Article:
Former FBI negotiator Chris Voss to receive 2022 Notable Iowan Award at Hancher lecture

Voss will speak tonight with the University of Iowa Lecture Committee about his work with the FBI and other endeavors that he has pursued in the field of negotiations.


Ayrton Breckenridge

Former lead FBI negotiator Chris Voss talks with a Daily Iowan reporter in The Daily Iowan conference room on Tuesday, April 12 2022. Voss is giving a lecture titled “Negotiating In Their World: Learning to Never Split the Difference” in Hancher Auditorium on Tuesday. (Ayrton Breckenridge/The Daily Iowan)

Jami Martin-Trainor, Arts Reporter

When Chris Voss was working as a hostage negotiator with the Federal Bureau of Investigation, one of his colleagues — Frank Pellegrino — was given the task of finding Ramzi Yousef, one of the perpetrators of the 1993 World Trade Center bombing. Yousef had managed to evade apprehension for years. 

Pellegrino chased Yousef around the world, challenged with finding information in places where the title of United States official had no real sustenance. Yet, Pellegrino prevailed. When Voss asked him how, the answer was simple: he was compassionate.

Voss took that advice from his colleague, as well as his own findings working with the FBI, and turned it into a career. Now the author of Never Split The Difference, a book on successful negotiations, Voss has honed his craft to teach others how to negotiate in the real world. 

On Tuesday night, Voss will speak at Hancher Auditorium to share his knowledge with students. The lecture presented by the UI Lecture Committee, the Pearson Leadership Lecture Series, and the Tippie College of Business is at 7:30 p.m. Tickets are free for all. 

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The UI Lecture Committee also determined that because of Voss’ work with the FBI and other disciplines, he will receive the 2022 Notable Iowan Award at the lecture.

Adam Burghduff, a fourth-year student and member of the University of Iowa Lecture Committee, said that the Notable Iowan award recognizes the talented individuals that come from Iowa and highlights to students the potential success that awaits. Creator of “1619 Project” Nikole Hannah-Jones and Infinity War director Joe Russo have won the Notable Iowan award in the past. 

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“We make sure that they get recognized for all the hard work they’ve done, whether it’s certain accomplishments that are very large or very small scale,” Burghduff said. “We feel, as a lecture committee, that it’s really important to make sure that Iowans come back to Iowa and speak.”

In an interview with The Daily Iowan, Voss said that there is a great misconception when it comes to negotiation. He estimated that an individual will encounter around three to five negotiations on a daily basis — a negotiation, he said, takes place any time someone believes they want or need something from someone else. 

“The most dangerous negotiation is the one you don’t know you’re in,” Voss said. “People most of the time think they’re in a negotiation when you’re talking about money, but money is a commodity that is occasionally involved. A commodity that’s always involved is time.”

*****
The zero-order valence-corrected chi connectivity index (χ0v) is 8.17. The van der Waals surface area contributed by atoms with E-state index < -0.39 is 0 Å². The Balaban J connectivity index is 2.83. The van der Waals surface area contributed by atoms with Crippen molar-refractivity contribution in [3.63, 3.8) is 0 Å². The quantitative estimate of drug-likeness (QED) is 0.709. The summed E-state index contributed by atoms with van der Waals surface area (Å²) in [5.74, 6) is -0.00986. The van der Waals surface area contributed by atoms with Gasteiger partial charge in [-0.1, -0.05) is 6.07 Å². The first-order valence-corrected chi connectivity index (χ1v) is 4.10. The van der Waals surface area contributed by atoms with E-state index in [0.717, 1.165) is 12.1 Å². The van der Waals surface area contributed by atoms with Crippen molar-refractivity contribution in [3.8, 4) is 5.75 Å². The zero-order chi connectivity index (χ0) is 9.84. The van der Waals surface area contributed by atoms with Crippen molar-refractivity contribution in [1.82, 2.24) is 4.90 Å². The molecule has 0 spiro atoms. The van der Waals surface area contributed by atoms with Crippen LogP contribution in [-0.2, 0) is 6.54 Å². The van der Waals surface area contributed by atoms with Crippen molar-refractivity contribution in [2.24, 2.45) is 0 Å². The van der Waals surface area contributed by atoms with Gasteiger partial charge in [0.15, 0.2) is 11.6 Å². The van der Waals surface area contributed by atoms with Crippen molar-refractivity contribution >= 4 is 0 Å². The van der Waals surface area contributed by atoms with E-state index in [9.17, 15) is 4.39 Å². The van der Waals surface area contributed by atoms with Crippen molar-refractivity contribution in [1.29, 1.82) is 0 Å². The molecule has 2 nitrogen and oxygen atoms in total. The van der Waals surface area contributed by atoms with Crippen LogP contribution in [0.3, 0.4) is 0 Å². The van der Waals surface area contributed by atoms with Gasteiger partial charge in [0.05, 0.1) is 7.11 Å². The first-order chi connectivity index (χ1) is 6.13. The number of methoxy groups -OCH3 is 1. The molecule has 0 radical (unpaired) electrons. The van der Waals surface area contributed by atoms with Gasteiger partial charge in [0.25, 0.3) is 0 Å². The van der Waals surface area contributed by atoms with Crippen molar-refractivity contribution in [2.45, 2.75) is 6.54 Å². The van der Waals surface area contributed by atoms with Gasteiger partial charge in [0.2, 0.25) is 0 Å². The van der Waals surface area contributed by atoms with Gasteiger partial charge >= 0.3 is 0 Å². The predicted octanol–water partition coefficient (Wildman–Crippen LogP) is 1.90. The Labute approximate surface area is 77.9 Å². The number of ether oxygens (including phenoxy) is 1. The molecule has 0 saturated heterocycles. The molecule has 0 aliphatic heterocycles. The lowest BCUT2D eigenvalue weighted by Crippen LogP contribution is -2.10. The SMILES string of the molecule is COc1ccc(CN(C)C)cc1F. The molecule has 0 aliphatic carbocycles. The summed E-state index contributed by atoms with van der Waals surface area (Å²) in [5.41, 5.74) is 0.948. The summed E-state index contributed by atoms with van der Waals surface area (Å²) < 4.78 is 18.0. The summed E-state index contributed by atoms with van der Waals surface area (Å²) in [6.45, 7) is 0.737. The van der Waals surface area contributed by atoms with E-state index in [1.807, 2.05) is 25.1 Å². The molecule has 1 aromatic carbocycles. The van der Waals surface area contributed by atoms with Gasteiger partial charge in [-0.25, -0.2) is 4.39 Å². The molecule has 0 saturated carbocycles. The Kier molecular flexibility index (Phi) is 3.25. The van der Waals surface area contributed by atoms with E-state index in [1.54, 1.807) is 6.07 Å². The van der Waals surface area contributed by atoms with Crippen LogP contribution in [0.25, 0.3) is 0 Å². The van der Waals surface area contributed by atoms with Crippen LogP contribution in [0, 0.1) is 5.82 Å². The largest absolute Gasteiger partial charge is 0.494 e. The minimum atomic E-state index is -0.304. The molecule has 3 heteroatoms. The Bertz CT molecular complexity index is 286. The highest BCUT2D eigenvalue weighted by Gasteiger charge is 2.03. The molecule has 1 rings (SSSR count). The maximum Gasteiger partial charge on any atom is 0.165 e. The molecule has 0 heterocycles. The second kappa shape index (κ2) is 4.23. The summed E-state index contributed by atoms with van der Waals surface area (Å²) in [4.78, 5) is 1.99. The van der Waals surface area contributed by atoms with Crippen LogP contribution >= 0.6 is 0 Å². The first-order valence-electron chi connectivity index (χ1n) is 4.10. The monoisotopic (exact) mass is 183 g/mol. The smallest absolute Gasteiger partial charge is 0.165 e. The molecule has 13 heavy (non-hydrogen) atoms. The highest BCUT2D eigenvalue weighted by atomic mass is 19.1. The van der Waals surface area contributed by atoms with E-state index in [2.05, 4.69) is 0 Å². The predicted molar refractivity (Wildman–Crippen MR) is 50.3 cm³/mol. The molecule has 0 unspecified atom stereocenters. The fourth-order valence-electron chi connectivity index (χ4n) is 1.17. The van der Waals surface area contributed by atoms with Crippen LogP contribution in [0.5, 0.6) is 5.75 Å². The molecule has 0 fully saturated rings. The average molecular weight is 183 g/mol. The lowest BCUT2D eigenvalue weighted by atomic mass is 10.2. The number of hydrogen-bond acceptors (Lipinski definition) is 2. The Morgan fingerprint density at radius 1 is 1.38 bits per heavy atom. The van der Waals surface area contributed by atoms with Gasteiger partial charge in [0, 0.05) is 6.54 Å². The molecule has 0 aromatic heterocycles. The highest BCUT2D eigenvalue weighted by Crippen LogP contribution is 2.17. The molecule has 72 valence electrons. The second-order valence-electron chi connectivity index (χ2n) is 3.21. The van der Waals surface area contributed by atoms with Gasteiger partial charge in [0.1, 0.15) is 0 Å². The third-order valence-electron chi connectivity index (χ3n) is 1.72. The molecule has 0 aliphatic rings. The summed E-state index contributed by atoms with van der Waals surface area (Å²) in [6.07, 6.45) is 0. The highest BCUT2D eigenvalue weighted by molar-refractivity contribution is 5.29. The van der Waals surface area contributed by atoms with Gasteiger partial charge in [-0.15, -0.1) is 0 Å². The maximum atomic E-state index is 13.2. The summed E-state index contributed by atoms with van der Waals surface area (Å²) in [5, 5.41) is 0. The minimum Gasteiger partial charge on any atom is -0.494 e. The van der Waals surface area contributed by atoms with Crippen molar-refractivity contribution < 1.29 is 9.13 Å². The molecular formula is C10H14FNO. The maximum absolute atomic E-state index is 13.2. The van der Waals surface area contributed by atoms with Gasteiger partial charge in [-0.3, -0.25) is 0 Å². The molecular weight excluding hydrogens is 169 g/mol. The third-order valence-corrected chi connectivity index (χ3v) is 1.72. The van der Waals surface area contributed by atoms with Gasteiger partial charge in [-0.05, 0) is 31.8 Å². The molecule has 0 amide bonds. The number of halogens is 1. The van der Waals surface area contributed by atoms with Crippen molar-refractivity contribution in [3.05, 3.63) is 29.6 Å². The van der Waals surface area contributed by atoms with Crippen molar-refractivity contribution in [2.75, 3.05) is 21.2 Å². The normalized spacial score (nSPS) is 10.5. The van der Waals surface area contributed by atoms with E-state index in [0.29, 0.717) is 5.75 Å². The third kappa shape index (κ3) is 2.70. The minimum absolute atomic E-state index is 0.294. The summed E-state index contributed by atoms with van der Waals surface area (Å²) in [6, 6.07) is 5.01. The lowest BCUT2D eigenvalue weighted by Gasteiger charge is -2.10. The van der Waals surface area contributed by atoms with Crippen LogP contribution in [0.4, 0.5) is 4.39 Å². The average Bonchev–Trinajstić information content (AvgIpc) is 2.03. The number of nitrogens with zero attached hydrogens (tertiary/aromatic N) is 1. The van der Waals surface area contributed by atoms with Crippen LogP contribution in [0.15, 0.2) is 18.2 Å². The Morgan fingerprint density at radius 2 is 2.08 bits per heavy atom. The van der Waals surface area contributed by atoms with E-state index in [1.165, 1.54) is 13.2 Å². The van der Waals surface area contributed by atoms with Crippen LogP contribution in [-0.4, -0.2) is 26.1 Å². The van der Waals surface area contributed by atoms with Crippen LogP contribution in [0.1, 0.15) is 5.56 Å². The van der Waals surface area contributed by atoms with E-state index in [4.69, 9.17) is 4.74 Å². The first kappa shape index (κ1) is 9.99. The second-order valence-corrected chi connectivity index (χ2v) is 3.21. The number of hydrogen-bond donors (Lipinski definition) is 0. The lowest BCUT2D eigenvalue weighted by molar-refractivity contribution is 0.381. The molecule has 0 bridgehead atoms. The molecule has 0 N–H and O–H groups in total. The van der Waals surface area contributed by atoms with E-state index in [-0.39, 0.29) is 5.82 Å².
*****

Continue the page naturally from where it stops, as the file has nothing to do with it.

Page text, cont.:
Voss also focuses on kindness and compassion when teaching people how to strategically communicate. Voss said that people generally tend to believe that being aggressive is the best route to pursue in an interrogation. In reality, Voss said that couldn’t be further from the truth. 

“That may be the biggest detriment that a lot of people that are very aggressive don’t see,” Voss said. “The amount of their negativity they leave in their wake of people, paying them back in a visible way, ultimately destroys most negotiators.”

The lecture is planned to be interactive, with a question-and-answer segment planned for the end portion. Voss and members of the lecture committee said that they are looking forward to forging a connection between Voss and the audience through a variety of means. 

Lilly Stark, a third-year student at the UI and member of the UI Lecture Committee, said that the age demographic is important for the topics that will be discussed in this lecture. She said that amid the current social climate, it is difficult to find real people to form connections with. 

“I think we live in a society where we kind of struggle to find mentors that have diverse perspectives or can bring something else into our lives that can help us kind of just live day-to-day and be the best version of ourselves,” Stark said. “I think Chris Voss really is someone that can show us ways that we can go through life and really get the best out of every situation we’re in.”

Voss said that he wants to be honest with his audience. He plans to connect with them through humor that is applicable to the subject, but he also has serious lessons planned for the attendees to take away. 

Failure was a common theme that Voss discussed, highlighting that hardships are inevitable. Yet, he said he wants the audience to take away the message that one does not need robust advantages or outside resources to achieve, rather, he wants people to understand that trust is worthwhile, and a vast majority of people will reciprocate kindness. 

“I’m an unremarkable human being. I don’t have a particularly high IQ. I did not come from a wealthy background. I got a degree from a public school. I don’t have this set of great connections,” Voss said. “On balance, the stuff that I’ve done in my resume is not bad. To me, [that] indicates that you don’t really need to be given any advantages to start with.”